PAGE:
This week’s interview is with Dylan Kinnett. He’s a Baltimore denizen and creative writer extraordinaire, and his visit is special for the Tessera Guild. The reason: Dylan is the taller, younger, and better looking brother to J Edward Neill (yep, that’s me.) I was first introduced to Dylan’s fascinating style of writing in his original release of Infinity’s Kitchen. And now that he’s gone global, he’s up next in our ongoing Creative Interview series.
So let’s get started!
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Hey there, latest Tessera victim. Tell us about yourself, where you’re from, and what you love:
Hi, my name is Dylan Kinnett. I’m from Baltimore, Maryland. I’m not originally from Baltimore, but I wonder: after spending 10 years in a place, do you become “from” that place? What does it really mean to be “from” a place, anyway? Does it just mean that you live there, that you’re proud to live there? In any case, the place where you live is part of who you are. Despite whatever repetitive loop you may have seen on cable TV lately, Baltimore is a charming place to be, and I love it here.
In layman’s terms, describe your unique style of writing:
That’s a difficult question because the layman’s terms aren’t particularly accurate for what I’ve been writing lately. If you ask a layman what “poetry” means, they’ll probably describe rhyme, meter, rhythm, and they may go on to say that it’s supposed to be about romantic themes and imagery. I’m trying to avoid all that, and to write something else, something new. I’ve discovered that the laymen are actually quite open to these new things, so long as I don’t use too many confusing old words for those things. Is it poetry? Sure, but I don’t go out of my way to call it that. In general, I’m just trying to do new things. I also like to write short plays, stories, and I dabble in performance art.
Please describe for us your fascinating new release, Litanies and Reiterations:
Litanies and Reiterations is a chapbook, which is a small book of writings. The works within the chapbook got their start as a collection of commonplace phrases. I’d find the phrases in everyday conversation, in song lyrics, blog comments, and catalogs: all over the place, really. Then, I worked the phrases into some writings that are repetitive, reiterative, or chant-like, and that’s what the title is about. One of the pieces, for example, is about how often politicians talk about the world and their work in four-year increments, and about how arbitrary and absurd it is to think about the world that way. Another one makes fun of how many love songs are on the air. It’s a playfully sarcastic little book.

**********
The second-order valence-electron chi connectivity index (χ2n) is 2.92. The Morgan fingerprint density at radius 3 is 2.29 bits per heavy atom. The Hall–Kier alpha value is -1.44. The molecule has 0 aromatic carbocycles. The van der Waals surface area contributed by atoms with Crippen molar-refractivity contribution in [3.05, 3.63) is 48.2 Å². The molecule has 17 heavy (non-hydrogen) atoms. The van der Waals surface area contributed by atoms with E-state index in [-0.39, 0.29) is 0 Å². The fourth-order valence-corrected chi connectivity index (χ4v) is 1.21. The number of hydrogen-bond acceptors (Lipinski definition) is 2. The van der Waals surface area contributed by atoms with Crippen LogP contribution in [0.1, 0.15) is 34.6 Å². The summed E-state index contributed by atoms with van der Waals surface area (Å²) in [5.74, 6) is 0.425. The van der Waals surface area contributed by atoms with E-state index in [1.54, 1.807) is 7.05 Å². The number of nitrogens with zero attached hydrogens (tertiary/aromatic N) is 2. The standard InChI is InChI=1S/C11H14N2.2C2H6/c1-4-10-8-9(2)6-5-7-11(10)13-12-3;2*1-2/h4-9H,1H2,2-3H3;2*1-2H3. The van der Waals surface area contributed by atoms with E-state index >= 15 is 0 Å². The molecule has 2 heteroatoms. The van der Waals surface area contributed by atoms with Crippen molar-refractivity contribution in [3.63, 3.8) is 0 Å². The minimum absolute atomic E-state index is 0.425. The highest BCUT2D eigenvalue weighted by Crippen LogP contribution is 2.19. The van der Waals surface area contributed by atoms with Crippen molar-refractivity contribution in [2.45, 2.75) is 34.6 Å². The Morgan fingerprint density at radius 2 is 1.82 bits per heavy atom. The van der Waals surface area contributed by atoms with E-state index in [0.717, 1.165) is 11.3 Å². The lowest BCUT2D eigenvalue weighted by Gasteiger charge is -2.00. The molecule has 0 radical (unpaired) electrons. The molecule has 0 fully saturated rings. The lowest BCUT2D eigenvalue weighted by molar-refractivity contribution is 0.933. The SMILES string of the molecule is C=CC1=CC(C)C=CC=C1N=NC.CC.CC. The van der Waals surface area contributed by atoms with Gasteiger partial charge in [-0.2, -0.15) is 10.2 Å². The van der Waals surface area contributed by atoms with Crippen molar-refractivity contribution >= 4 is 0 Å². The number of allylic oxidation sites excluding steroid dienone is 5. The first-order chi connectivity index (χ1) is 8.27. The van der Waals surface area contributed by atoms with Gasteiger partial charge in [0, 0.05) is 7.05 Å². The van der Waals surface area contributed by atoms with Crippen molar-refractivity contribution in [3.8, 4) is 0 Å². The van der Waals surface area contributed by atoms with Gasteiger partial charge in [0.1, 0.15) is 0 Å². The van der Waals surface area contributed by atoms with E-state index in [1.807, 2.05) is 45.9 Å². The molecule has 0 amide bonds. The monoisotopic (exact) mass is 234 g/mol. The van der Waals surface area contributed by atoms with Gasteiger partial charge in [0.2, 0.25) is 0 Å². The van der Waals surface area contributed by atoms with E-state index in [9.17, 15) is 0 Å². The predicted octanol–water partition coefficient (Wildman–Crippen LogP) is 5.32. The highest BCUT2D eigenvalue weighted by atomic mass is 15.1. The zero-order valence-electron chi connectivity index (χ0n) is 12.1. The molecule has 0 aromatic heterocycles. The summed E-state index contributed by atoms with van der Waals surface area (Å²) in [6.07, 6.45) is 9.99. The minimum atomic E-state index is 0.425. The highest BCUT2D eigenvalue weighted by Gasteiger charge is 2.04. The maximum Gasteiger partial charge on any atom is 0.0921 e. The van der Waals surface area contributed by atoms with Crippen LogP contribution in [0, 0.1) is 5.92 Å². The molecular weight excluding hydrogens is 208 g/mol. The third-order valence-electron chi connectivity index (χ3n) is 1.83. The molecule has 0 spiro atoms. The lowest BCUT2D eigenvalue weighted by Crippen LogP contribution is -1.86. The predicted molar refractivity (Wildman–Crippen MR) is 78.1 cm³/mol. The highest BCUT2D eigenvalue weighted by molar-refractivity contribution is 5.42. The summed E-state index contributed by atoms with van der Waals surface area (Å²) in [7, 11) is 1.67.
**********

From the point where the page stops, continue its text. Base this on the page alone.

Talk about Infinity’s Kitchen and the interesting things readers might find therein:
Infinity’s Kitchen is a literary journal that I started a few years ago that has grown into a quarterly reading series as well. As the editor, I’m looking to feature works that are somehow the product of an interesting new recipe. In order to contribute to the publication, its website or reading series, authors and artists are asked to answer a question: what is experimental about your creative work or process? The word “experimental” is a difficult one; some examples might help. Some of the interesting things we’ve published include a film and pirate radio project, poems made with Jello letters, and a reading from gigantic broadsheet printings revived from the 18th century.
Do you have an ultimate artistic goal you’re pursuing?
Yes, but I don’t know what it is yet. I’ll create something, it doesn’t reach the goal, so I keep creating.
Creatively speaking, what’s next for you?
I’m on vacation this week, but I do hope to finish writing a ten-minute play that I’m working on. The play is a follow-up to a morbid parody about astronauts that was performed a few years ago, but I’m finding that to be a tough act to follow.
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It’s a real treat to have a talent like Dylan stop by, and it’s especially neat to encounter his awesome style of artistic expression. Here’s a few more Dylan-related tidbits and links for you to devour:
Artistic statement: http://seks-ua.blogspot.com/
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Thanks again to Dylan for stopping by!
Everyone stay tuned for the next Creative Interview!
Author of the brain-tingling Coffee Table Philosophy series.